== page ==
Are the Tea Partiers Divided?

Politico polls on presidential candidates, social issues

The Tea Partiers are divided into two camps for 2012, Politico's lead story tells us this morning: those who support Sarah Palin, and those who support Ron Paul to be the next president of the United States. Politico has put a solid effort into keeping track of Tea Partiers' opinions, and today's story highlights findings from a survey of Tea Partiers who attended a rally on the National Mall last Thursday.

But keep this in mind: neither Palin nor Paul commands anything close to a majority of support among Tea Partiers. Palin had the backing of 15 percent polled; Paul, 14 percent.

So while those two lead the field, it would be an overstatement to say that the Tea Partiers, en masse, fall into two distinct presidential camps for 2012. There is still much time before the primary jockeying heats up, and there's room for just about anyone--Minnesota Gov. Tim Pawlenty, former Speaker Newt Gingrich, maybe even Rep. Mike Pence--to sound the right notes to the Tea Party crowd and emerge with solid backing from the present wave of conservative activists.

What's more interesting about this survey (to me, anyway) is that it finds a schism among Tea Partiers over social issues--particularly, government's role in promoting conservative family values.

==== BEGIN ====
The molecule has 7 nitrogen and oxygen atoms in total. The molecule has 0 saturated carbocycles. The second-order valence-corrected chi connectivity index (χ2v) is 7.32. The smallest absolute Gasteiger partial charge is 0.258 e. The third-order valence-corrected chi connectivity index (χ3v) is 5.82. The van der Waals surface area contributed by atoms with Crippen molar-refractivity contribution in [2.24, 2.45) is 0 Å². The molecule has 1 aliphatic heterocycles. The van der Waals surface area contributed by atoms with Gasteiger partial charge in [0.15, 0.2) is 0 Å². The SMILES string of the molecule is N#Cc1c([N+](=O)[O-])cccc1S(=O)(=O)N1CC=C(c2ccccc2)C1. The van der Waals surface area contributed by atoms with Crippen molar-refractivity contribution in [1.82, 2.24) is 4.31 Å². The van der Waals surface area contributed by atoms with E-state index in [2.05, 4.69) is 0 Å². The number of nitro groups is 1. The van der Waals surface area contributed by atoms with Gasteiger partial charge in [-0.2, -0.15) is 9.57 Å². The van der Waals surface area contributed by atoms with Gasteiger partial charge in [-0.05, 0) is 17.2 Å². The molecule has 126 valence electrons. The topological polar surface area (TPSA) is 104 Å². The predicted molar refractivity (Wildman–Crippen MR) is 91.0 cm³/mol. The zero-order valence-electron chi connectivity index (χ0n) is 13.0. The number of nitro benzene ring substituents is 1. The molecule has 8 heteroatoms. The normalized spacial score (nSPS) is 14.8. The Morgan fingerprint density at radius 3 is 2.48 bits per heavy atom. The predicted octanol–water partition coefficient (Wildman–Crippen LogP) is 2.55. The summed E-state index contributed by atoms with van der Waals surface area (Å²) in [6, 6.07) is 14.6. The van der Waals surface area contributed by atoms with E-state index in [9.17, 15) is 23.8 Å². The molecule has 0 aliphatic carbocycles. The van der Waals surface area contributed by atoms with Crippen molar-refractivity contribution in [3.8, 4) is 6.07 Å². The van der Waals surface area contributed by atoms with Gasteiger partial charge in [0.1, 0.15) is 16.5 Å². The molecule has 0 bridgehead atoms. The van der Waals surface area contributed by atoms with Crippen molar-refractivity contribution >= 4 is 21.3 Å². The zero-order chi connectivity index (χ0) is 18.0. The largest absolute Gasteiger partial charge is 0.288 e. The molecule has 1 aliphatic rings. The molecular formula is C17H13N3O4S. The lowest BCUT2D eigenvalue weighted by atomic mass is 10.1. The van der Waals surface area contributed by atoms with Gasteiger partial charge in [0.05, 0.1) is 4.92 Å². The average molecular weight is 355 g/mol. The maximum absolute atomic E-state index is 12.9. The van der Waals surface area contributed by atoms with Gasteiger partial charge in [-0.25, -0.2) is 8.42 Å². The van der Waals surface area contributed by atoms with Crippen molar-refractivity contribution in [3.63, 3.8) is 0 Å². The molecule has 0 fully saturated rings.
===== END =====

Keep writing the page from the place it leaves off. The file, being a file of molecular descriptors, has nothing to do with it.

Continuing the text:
51 percent said "government should not promote any particular set of values," while 46 percent said "government should promote traditional family values in our society." (More detailed findings by Politico: 50 percent are angry about the number of abortions conducted in the U.S., 48 percent are angry about the "moral direction of the county," and 73 percent are angry about government intrusion into personal lives.)

That speaks to an important divide Tea Partiers will have to negotiate if they want to keep their movement going. As Politico notes, there are social-conservative Tea Partiers (more prone to backing Palin), and there are libertarian Tea Partiers, turned off by efforts to mobilize around social issues.

Tea Party activists have said they don't want the movement to take up social issues as causes. They want to stay away from them. That's not what the movement is about, they say: it's about fiscal conservatism.

And it is. Tea Partiers are united by opposition to spending--particularly spending initiated by President Obama--and the movement's activist leaders want to keep it that way.

The social issues, however, loom as a potential wedge--not a wedge that's being used by Democrats to divide the movement, at least as of yet, but a latent point of contention. Tea Partiers disagree about a lot of things: organizers want to see the movement do different things, and they want to get different things out of it. If you get a bunch of Tea Partiers in a room, they're bound to disagree about a lot, one Tea Party activist told me recently. There are unique personalities, distinct views, and a lot of passion.

But of everything Tea Partiers may argue about, the approach to social issues seems to be the most pronounced political divide.